I see yoga “doing” what it has always done, assisting humanity in letting go of all the trappings that prevent the inevitable; consciousness expanding infinitely. I believe yoga will continue to evolve, back to its own roots, right here in the west, as the masses of Western yogis realize what traditional yoga is all about. I believe we will see an expansion of “giving back” in the very near future, as we realize that we are all the same. In that individuated sameness, will come over 7 billion solutions to the one “problem” of separation. When that happens, the world will be a totally different place.

Editor: Alice Trembour

:::

Dharma. Service in Action. SYF Gives Back: Mindful Therapeutic Yoga Practices for Veterans. This 2-day pre-conference training at the Sedona Yoga Festival provides yoga teachers with certification in techniques and practices that are clinically proven to offer relief to veterans returning home affected by post-traumatic stress, traumatic brain injury, and other trauma and emotional stress. Join us February 6-10, 2014 in beautiful Sedona, Arizona.

 

Veteran Matt McDonald: Finding A “Diamond In The Rough” In Give Back Yoga

The personal stories of students who have found peace in their practice continue to provide inspiration for Give Back Yoga’s work of bringing yoga and meditation to the thousands of veterans who are battling post-traumatic stress. So we were thrilled to find this letter from veteran Matt (“Mack”) McDonald in our mailbag this week:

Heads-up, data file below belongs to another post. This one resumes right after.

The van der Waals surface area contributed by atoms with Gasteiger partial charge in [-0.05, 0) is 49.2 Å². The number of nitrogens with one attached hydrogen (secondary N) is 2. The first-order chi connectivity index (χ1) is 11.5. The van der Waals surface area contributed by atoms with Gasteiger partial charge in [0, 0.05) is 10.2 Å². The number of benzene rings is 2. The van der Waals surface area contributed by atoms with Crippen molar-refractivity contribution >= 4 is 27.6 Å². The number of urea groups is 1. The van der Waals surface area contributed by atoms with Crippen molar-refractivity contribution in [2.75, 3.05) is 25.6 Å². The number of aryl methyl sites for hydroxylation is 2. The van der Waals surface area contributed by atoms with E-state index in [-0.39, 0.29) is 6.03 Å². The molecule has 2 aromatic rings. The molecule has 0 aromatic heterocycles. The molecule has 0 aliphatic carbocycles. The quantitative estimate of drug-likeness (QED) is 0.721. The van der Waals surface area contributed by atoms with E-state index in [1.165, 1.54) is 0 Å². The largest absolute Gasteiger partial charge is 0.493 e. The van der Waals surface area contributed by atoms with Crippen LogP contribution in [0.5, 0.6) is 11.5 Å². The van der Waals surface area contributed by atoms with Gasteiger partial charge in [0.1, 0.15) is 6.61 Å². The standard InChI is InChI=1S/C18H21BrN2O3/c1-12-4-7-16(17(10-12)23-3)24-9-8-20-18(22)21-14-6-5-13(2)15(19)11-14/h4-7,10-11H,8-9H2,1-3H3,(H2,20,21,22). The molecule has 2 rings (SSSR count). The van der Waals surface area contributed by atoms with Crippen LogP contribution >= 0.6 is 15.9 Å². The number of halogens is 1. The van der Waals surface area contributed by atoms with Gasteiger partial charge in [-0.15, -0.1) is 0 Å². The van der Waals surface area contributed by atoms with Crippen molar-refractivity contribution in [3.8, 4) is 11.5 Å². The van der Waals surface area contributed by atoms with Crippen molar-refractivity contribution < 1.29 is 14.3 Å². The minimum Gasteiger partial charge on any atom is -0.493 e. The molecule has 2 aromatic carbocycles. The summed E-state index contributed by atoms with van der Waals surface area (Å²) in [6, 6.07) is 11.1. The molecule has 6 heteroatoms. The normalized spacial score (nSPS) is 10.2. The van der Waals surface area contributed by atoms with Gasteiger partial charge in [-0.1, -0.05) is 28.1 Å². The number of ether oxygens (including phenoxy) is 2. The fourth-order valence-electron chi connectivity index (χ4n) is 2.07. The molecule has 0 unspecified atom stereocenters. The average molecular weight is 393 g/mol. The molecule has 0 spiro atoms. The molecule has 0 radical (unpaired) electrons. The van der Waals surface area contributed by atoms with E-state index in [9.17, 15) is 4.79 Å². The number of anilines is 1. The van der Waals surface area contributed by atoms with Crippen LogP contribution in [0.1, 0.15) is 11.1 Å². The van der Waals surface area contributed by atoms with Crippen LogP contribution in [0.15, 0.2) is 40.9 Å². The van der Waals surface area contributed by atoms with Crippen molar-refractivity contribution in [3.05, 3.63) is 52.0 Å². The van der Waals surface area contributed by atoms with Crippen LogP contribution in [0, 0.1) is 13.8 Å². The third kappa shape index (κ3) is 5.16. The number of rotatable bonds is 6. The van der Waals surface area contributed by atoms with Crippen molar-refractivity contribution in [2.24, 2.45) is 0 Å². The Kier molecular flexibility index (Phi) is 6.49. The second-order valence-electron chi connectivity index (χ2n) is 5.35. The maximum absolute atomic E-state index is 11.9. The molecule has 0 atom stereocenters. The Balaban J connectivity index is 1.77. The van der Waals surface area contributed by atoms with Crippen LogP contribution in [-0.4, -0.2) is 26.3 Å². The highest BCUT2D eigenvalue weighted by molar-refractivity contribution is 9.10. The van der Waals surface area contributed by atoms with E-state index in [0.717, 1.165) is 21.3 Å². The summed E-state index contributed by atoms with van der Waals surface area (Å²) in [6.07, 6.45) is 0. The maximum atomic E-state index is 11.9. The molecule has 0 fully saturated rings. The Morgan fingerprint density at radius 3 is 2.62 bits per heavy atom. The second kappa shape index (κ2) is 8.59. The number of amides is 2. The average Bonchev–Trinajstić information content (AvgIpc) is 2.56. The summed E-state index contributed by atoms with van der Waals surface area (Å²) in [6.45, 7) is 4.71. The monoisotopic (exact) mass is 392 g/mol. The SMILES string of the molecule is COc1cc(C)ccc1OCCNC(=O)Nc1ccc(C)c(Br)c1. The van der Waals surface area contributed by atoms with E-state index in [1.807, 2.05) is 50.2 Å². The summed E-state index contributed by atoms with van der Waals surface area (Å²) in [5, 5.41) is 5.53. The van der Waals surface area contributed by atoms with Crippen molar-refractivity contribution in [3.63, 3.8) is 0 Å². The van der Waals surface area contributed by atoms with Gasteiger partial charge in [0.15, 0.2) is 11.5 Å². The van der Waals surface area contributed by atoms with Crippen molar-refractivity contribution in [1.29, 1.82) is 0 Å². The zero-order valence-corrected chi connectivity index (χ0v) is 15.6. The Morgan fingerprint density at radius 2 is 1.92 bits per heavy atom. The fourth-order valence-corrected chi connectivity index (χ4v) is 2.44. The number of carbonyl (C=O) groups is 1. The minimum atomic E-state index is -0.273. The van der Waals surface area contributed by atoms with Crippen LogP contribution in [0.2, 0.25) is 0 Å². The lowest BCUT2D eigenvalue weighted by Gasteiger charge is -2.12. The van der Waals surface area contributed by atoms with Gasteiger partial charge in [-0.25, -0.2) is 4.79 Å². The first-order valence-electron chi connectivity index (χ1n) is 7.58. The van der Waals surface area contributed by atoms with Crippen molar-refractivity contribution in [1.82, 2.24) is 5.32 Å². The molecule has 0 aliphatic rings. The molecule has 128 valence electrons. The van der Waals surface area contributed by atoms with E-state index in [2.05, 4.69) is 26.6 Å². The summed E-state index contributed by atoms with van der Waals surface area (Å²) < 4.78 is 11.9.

Although I had dabbled in “mindful practices” like yoga for several years, the first time that I became of aware of specific programs tailored to the specific needs of veterans suffering from PTSD and TBI was in October 2012. Having signed up for a three-day conference called Veterans, Trauma, and Treatment at the Omega Institute in Rhinebeck, NY, I happened to find myself seated across from Give Back Yoga founder Rob Schware during breakfast on the first morning. Mind you, there were hundreds of people in the dining hall, but – as these things go – it was “meant to be.” When I asked him about his sweatshirt, which had something to do with “Yoga for Veterans,” he said, “You’ll have to talk to Suzanne.” As the story goes, I never did get to meet this amazing woman – at least not at the conference – but I certainly would have plenty of opportunity to do so in the months to come: after all, her studio (Newington Yoga Center) is but a mere 5-minute drive from my house in central Connecticut!